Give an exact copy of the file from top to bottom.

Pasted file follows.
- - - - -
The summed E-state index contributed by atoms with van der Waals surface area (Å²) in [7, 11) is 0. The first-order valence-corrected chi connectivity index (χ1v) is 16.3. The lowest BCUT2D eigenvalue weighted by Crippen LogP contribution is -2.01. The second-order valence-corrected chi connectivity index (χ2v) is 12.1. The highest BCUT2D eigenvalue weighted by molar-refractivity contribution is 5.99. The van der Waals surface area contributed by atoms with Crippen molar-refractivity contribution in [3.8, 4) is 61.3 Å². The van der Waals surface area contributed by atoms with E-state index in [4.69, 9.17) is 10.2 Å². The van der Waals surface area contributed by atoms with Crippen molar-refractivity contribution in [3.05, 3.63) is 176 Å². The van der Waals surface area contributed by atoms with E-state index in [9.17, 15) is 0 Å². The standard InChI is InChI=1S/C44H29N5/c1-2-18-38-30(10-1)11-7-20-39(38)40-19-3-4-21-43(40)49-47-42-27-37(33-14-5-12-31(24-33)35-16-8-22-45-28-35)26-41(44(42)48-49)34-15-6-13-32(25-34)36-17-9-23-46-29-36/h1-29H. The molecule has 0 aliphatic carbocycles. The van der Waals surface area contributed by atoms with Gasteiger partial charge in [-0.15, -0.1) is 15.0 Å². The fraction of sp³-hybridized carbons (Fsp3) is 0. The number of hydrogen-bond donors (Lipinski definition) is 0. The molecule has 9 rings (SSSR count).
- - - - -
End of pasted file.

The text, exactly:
The summed E-state index contributed by atoms with van der Waals surface area (Å²) in [7, 11) is 0. The first-order valence-corrected chi connectivity index (χ1v) is 16.3. The lowest BCUT2D eigenvalue weighted by Crippen LogP contribution is -2.01. The second-order valence-corrected chi connectivity index (χ2v) is 12.1. The highest BCUT2D eigenvalue weighted by molar-refractivity contribution is 5.99. The van der Waals surface area contributed by atoms with Crippen molar-refractivity contribution in [3.8, 4) is 61.3 Å². The van der Waals surface area contributed by atoms with E-state index in [4.69, 9.17) is 10.2 Å². The van der Waals surface area contributed by atoms with Crippen molar-refractivity contribution in [3.05, 3.63) is 176 Å². The van der Waals surface area contributed by atoms with E-state index in [9.17, 15) is 0 Å². The standard InChI is InChI=1S/C44H29N5/c1-2-18-38-30(10-1)11-7-20-39(38)40-19-3-4-21-43(40)49-47-42-27-37(33-14-5-12-31(24-33)35-16-8-22-45-28-35)26-41(44(42)48-49)34-15-6-13-32(25-34)36-17-9-23-46-29-36/h1-29H. The molecule has 0 aliphatic carbocycles. The van der Waals surface area contributed by atoms with Gasteiger partial charge in [-0.15, -0.1) is 15.0 Å². The fraction of sp³-hybridized carbons (Fsp3) is 0. The number of hydrogen-bond donors (Lipinski definition) is 0. The molecule has 9 rings (SSSR count).